There are many strategies when it comes to purchasing stock, but the most well-known method is the buy and hold approach, which is also known as going long. When you go long on a stock, you are purchasing shares in a company with the long-term belief the stock in question will increase in value over the next weeks, months, and even years. This position is more of an investor’s mindset than a trader.
Now, there is nothing wrong with investing in a company; however, it is best to understand your goal with each stock purchase before you dive into them. In this case, if you are looking for a stock to increase in value and maybe even pay out a few dividends in the meantime, then this approach is right for you. Buying and holding is a great way to get into the market as it takes a lot of emotion out of the trading equation; because, once you purchase the stock, you let the company do what they do best: grow. You keep your eye on the long play, which means you are able to walk away from watching stock prices bounce around on a daily basis and focus on other priorities in life. Again, you let the company work for you as they strive to increase their bottom line.
Thus, there are some good upsides to the buying and holding approach. However, the main downside is holding said stock for an extended period will tie up your liquid capital. Purchasing a stock can be expensive and purchasing more than one share can quickly add up. So, if your investment/trading account is on the smaller side, you might want to consider other trading options before locking in all your capital on one company in the hopes of a huge payout in the future.
When you are expecting a stock to grow in value over the long term, you usually use the buy and hold approach. However, there is a flip side method as well, which is called short selling. In this strategy, you are expecting the price of a stock to fall. So you, as a trader, sell a stock which you do not yet own with the belief it will fall in value. Once the stock falls in value, you purchase the number of shares needed to cover your original sale. The difference between what you sold the stock for and what you purchased the stock for is your profit.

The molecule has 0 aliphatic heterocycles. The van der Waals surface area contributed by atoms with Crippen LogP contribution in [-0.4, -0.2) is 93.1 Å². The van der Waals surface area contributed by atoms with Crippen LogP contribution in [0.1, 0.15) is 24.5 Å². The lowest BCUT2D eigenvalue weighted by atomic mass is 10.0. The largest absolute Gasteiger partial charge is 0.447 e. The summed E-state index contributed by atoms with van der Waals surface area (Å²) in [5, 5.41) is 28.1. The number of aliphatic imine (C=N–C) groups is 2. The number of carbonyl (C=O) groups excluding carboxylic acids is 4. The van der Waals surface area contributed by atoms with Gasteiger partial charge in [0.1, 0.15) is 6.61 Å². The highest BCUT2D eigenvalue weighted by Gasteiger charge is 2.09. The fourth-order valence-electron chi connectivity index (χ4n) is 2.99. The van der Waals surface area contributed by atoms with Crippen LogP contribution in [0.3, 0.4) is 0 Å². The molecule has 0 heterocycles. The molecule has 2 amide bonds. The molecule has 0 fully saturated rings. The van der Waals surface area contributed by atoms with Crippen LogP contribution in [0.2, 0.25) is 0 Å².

For example, you have reviewed company ABC’s data, reports, and candlestick charts. You believe everything points to a drop in the price of ABC’s stock. ABC is currently trading at 55.00 dollars a share, and you sell ten shares at that price point, which means someone paid you 550.00 dollars for ten shares of stock which you do not currently own. Over the next two days, ABC’s stock drops in value to 45.00 dollars a share just like you predicted it would. Now, you are ready to close out of your open position and purchase ten shares of ABC’s stock for 450.00 dollars. Your net profit on this trade is 100.00 dollars.
As you can see, it is possible to generate profit in the stock market regardless of the way the market moves. If it goes up, you buy long, and if it goes down, you can sell short. Granted, both positions should only be entered into after carefully researching the current market and company trends, but they are viable strategies at the right time.